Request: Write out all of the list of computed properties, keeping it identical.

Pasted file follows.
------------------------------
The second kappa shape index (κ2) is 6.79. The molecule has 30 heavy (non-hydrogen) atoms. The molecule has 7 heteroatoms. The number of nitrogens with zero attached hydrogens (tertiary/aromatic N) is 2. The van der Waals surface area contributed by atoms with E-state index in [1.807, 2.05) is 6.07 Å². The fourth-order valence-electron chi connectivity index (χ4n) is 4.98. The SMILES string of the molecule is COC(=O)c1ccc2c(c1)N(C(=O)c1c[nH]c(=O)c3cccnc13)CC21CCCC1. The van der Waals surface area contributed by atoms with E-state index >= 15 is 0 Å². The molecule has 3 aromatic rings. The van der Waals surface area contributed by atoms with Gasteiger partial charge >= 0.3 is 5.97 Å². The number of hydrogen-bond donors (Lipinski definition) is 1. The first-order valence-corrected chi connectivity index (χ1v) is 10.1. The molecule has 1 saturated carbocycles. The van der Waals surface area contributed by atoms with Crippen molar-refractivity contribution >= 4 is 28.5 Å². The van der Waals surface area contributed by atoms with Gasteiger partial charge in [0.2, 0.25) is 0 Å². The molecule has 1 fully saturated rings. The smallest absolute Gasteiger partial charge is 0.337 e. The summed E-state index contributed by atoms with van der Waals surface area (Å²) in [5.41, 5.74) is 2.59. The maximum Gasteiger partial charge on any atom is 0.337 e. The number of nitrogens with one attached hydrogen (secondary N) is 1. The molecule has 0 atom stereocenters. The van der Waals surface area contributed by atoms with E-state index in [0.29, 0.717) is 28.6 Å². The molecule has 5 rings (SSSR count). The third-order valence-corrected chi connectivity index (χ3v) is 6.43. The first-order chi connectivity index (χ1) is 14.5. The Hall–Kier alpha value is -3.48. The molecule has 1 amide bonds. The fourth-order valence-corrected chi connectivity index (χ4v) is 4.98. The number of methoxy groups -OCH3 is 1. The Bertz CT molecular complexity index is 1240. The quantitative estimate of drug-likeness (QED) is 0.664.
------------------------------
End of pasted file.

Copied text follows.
The second kappa shape index (κ2) is 6.79. The molecule has 30 heavy (non-hydrogen) atoms. The molecule has 7 heteroatoms. The number of nitrogens with zero attached hydrogens (tertiary/aromatic N) is 2. The van der Waals surface area contributed by atoms with E-state index in [1.807, 2.05) is 6.07 Å². The fourth-order valence-electron chi connectivity index (χ4n) is 4.98. The SMILES string of the molecule is COC(=O)c1ccc2c(c1)N(C(=O)c1c[nH]c(=O)c3cccnc13)CC21CCCC1. The van der Waals surface area contributed by atoms with E-state index >= 15 is 0 Å². The molecule has 3 aromatic rings. The van der Waals surface area contributed by atoms with Gasteiger partial charge >= 0.3 is 5.97 Å². The number of hydrogen-bond donors (Lipinski definition) is 1. The first-order valence-corrected chi connectivity index (χ1v) is 10.1. The molecule has 1 saturated carbocycles. The van der Waals surface area contributed by atoms with Crippen molar-refractivity contribution >= 4 is 28.5 Å². The van der Waals surface area contributed by atoms with Gasteiger partial charge in [0.2, 0.25) is 0 Å². The molecule has 1 fully saturated rings. The smallest absolute Gasteiger partial charge is 0.337 e. The summed E-state index contributed by atoms with van der Waals surface area (Å²) in [5.41, 5.74) is 2.59. The maximum Gasteiger partial charge on any atom is 0.337 e. The number of nitrogens with one attached hydrogen (secondary N) is 1. The molecule has 0 atom stereocenters. The van der Waals surface area contributed by atoms with E-state index in [0.29, 0.717) is 28.6 Å². The molecule has 5 rings (SSSR count). The third-order valence-corrected chi connectivity index (χ3v) is 6.43. The first-order chi connectivity index (χ1) is 14.5. The Hall–Kier alpha value is -3.48. The molecule has 1 amide bonds. The fourth-order valence-corrected chi connectivity index (χ4v) is 4.98. The number of methoxy groups -OCH3 is 1. The Bertz CT molecular complexity index is 1240. The quantitative estimate of drug-likeness (QED) is 0.664.